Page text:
Here is a look at what some states and cities are doing:

Drug courts: Since Janet Reno pioneered the notion as a prosecutor in Florida in the early 1990s, some 600 similar courts have mushroomed around the country. Drug court judges can impose substance abuse programs as an alternative to prison. If the addict doesn’t stay with the program, the threat of jail time remains.

Reassessment of drug laws: With overcrowding in jails, New York State, famous for its draconian 1973 Rockefeller Law, which included a mandatory 15-year minimum sentence for possession of relatively small amounts of drugs, is looking at shorter prison terms for nonviolent drug offenses and allowing judges to divert drug offenders to treatment.

Voters weigh in: In November, California voters overwhelmingly passed an initiative that allocates $120 million per year for a wide range of drug treatment options, including job and literacy training and family counseling and is expected to divert as many as 24,000 nonviolent offenders and 12,000 parole violators to drug treatment instead of jail.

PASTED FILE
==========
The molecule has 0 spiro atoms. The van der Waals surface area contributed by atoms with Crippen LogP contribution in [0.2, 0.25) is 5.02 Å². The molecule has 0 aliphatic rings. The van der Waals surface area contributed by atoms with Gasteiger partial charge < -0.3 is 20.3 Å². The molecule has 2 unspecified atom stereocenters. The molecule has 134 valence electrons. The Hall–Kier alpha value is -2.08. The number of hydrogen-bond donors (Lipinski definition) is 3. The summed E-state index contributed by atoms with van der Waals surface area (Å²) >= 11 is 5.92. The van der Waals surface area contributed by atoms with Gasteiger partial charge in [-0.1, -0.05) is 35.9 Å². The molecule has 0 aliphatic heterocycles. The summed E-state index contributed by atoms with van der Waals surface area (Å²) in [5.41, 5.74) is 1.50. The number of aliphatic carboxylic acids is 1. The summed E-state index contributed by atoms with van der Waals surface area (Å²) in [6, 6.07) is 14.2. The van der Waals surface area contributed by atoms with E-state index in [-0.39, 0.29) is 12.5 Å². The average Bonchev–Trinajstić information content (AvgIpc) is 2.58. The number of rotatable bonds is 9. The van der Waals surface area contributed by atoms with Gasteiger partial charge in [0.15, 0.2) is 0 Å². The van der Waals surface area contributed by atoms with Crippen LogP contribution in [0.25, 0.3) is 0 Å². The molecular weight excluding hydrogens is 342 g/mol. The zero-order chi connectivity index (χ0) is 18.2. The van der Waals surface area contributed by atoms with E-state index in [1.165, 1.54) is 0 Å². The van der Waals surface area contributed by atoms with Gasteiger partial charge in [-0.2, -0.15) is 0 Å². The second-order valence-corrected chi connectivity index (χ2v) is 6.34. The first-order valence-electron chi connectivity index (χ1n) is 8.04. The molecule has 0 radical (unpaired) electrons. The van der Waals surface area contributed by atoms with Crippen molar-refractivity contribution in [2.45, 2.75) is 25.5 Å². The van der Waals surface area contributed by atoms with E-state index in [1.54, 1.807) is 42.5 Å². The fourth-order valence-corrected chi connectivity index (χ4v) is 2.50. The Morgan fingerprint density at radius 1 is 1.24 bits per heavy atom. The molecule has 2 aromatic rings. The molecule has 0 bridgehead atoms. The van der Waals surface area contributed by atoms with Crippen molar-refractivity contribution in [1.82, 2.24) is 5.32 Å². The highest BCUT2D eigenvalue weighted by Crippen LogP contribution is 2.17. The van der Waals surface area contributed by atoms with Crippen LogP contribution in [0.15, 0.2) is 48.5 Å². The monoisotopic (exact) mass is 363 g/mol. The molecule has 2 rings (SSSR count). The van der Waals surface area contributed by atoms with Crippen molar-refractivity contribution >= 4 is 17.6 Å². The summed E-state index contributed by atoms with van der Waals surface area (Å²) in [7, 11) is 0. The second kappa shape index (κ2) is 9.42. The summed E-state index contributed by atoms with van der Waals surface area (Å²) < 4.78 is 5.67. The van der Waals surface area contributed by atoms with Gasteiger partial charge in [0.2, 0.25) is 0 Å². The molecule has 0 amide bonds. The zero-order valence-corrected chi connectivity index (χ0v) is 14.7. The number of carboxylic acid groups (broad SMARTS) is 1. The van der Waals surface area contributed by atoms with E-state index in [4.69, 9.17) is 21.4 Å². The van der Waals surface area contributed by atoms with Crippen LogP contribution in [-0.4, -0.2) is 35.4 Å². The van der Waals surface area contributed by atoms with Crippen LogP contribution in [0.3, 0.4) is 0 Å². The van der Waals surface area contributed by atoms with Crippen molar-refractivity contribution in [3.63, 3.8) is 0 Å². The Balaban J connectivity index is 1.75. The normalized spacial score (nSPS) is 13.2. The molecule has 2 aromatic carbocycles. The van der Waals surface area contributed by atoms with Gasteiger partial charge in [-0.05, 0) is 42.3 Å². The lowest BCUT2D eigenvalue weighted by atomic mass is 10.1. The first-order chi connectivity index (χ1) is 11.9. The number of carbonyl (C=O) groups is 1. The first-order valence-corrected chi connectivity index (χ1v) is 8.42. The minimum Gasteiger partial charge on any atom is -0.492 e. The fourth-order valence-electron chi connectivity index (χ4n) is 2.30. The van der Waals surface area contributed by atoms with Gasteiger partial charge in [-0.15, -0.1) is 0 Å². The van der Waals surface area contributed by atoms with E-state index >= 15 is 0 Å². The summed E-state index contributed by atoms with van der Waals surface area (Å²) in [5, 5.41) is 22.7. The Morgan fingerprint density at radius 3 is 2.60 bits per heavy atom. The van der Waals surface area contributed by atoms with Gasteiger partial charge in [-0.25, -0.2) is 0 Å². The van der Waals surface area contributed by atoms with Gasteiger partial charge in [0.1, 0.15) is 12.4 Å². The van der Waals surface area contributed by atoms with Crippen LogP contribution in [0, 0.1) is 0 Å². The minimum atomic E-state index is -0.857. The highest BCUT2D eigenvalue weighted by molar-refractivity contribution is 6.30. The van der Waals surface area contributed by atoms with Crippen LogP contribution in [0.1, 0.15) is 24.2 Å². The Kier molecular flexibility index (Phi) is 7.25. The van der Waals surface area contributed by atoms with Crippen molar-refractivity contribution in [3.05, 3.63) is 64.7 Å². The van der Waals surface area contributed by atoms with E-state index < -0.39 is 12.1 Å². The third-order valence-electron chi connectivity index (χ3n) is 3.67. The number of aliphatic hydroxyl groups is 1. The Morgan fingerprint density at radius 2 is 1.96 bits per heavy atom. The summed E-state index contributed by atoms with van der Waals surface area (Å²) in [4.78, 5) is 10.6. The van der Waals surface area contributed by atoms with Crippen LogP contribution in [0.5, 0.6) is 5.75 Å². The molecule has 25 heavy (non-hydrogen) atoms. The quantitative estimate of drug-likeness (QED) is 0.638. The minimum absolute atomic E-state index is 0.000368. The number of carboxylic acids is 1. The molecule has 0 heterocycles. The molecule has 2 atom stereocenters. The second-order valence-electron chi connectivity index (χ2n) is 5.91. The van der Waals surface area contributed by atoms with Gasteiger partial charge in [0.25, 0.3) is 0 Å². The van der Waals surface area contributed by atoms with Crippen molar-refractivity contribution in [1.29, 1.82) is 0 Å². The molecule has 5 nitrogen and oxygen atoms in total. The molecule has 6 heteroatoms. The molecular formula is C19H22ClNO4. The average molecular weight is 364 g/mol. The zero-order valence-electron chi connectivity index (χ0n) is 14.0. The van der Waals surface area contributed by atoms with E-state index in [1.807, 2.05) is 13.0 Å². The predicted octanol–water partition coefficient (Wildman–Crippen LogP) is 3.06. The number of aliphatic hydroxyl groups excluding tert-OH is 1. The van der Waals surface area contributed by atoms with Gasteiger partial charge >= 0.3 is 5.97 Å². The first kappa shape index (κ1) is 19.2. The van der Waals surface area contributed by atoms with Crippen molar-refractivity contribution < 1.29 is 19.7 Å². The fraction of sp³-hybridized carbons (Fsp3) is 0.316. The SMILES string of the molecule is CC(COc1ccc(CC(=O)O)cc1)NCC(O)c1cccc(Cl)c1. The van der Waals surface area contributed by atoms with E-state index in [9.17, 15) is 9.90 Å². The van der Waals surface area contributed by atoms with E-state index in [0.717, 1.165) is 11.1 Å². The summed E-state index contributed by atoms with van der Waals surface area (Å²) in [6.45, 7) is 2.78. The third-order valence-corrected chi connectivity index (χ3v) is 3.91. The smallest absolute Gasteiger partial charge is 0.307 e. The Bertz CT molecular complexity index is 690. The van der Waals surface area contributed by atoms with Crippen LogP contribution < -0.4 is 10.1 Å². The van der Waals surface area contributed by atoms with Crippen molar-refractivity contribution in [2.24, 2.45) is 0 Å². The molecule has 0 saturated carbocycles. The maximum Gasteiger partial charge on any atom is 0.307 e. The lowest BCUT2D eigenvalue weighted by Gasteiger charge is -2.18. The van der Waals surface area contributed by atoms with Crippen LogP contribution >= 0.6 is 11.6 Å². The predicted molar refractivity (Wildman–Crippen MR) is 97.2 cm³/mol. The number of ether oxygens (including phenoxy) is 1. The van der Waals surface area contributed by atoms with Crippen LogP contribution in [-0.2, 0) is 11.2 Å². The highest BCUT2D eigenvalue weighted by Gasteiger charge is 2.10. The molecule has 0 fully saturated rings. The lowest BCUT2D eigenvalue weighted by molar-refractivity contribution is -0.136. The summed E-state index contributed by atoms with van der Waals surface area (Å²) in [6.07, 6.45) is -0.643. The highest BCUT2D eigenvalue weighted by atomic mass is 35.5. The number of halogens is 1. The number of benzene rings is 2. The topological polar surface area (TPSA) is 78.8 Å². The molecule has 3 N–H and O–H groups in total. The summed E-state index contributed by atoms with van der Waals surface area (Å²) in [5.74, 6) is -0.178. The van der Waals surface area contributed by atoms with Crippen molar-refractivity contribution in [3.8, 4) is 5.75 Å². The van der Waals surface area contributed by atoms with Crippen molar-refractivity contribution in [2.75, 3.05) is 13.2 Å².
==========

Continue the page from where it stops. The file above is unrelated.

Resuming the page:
Harm-reduction: Some communities are looking for ways to minimize the fallout caused by drug addiction. Seattle, for instance, is expanding its needle exchange programs to prevent the spread of disease among heroin addicts, after witnessing an HIV epidemic erupt in Vancouver, Canada, just to the north, in the late 1990s.

While new ideas to fight drugs abound, most are dwarfed by the magnitude of the problem, and will be until they receive massive federal and state funding. In Seattle, for instance, even with the expanded methadone treatment, the waiting list for the program is at least 600 names long.

At the moment, drug policy appears to be in limbo. While President Bush has made positive noises about drug treatment, he has not yet appointed a drug czar who would spell out policy. Secretary of State Colin Powell has pledged commitment to the $1.3 billion military funding package to stop Colombian drug production. And new Attorney General John Ashcroft has opposed leniency for drug offenders and programs such as needle exchanges.

It remains to be seen whether these divergent views can be forged into a fresh, coherent policy, and importantly, whether programs that address drug abuse will get the funding they need to be something more than a bandage on a gaping wound.